Also on Al Jazeera English LeVine has published an interview with the Egyptian singer/songwrier Ramy Essam, author of the revolutionary anthem, "Irhal,"  expressing fears of an Egyptian counter-revolution.  The situation in Egypt is extremely complex now. The first blush of the revolution when Mubarak stepped down has faded and there are many dangers.  As was said at the beginning, the primary risk is in acting too fast, before new leadership can organize, which would allow the old powers of army, Muslim Brotherhood, and Mubarak's NDP to step forward and take over. For the new forces in Egypt the referendum on constitutional changes (passed today) may have gone too fast, and Mohamed AlBaradei was attacked by thugs while voting on it.   Essam was one of many beaten by thugs and according to his account arrested by army officers in Tahrir Square a month after the revolution.  He says Facebook has become a two-edged sword, used by the young activists but also now a tool of misinformation by counter revolutionaries. Still, there remains a new awareness in Egypt and a spirit of hope and activism.  Rami Essam has not given up and neither should we.

Rami Essam shows torture wounds

Pearl Roundabout in Manaama, Bahrain, site of repression now

UN camp for Bangladeshi refugees from Libya

ElBaradei leaves referendum vote after being attacked by thugs

Sunday, March 6, 2011

A new Arab image -- no matter what

Al Jazeera screen grab from

"Tunisia’s revolution now looks pretty much complete," Max Rodenbeck writes optimistically in the current New York Review of Books. Remnants of the old regime have been forced out of the government and "exiles have returned, censorship has been abandoned, and political prisoners have been amnestied. Elections are scheduled for August." In Egypt with its complex institutions we can see that progress is slow, and perhaps should be even slower to allow a new leadership to emerge in elections. Perhaps this is the "orderly transition" Washington called for. The Egyptian people have shown they're still willing to take to the streets whenever necessary. More and more remnants of the old regime are being pushed out there too.  And demonstrations continue in Bahrain, Yemen, Algeria, Iraq, Jordan, even Oman now.

If you look at the amazing wave of Arab revolts from the angle of Libya however, things don't look so positive. In fact they look horrible. Qaddafi's responses to the popular revolution against his dictatorship -- his pretense that it did not exist, his menacing threats, his house-by-house terrorizing of the population, his vicious military attacks by air and by land against rebel areas -- still represent the worst that could happen to a people in revolt, short of genocide. If Qaddafi loyalists remain numerous and fighting continues to be fierce (though limited by poor equipment on both sides), then can you call this"civil war," as some already want to? The revolutionaries utterly reject this. They say they can't be called "rebels" because they are in the majority. They say this is not civil war but a revolution, which a powerful and rich dictator is ruthlessly attempting to crush. They say the "loyalists" are not really an opposing faction. They are people who hate the regime too but are controlled by terror, or foreign mercenaries with no way out.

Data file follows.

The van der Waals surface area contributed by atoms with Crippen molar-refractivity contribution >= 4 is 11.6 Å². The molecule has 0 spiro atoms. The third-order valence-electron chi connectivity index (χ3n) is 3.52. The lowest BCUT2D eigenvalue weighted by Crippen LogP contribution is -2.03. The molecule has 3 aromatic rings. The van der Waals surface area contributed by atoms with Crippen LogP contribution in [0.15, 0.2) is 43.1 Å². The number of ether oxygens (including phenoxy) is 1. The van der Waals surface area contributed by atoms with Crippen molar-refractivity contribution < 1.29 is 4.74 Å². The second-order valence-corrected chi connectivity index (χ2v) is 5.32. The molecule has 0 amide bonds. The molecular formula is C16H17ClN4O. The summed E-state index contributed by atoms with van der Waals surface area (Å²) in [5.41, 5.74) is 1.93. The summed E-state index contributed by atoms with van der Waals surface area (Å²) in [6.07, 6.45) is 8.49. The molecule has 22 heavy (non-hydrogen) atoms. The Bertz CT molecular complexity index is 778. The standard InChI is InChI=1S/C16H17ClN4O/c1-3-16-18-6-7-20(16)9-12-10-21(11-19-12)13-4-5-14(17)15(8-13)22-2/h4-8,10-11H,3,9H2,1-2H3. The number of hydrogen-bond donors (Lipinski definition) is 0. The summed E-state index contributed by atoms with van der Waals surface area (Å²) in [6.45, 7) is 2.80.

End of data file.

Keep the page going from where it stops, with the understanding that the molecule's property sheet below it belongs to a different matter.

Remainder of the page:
The situation in Libya is tragic, a humanitarian disaster. It's still positive for the opposition, in that it has removed any legitimacy Qaddafi ever may have had. But it's tricky for the US, which seems to be moving away from its interventionist policies. Defense Secretary Gates has built up the American military to new levels and attempted to modernize it. But he has just shocked some people by warning against any future discretionary wars: "In my opinion, any future defense secretary who advises the president to again send a big American land army into Asia or into the Middle East or Africa should ‘have his head examined,’ as General MacArthur so delicately put it,” he told West Point cadets a few days ago. Gates specifically rules out future Iraqs or Afghanistans. The US can set up a "no-fly zone" in Libya, Gates acknowledges but he warns: “Let's just call a spade a spade. A no-fly zone begins with an attack on Libya to destroy the air defenses." That means the US bombs another Arab country, not a good idea. Especially when it's a particularly oil-rich one.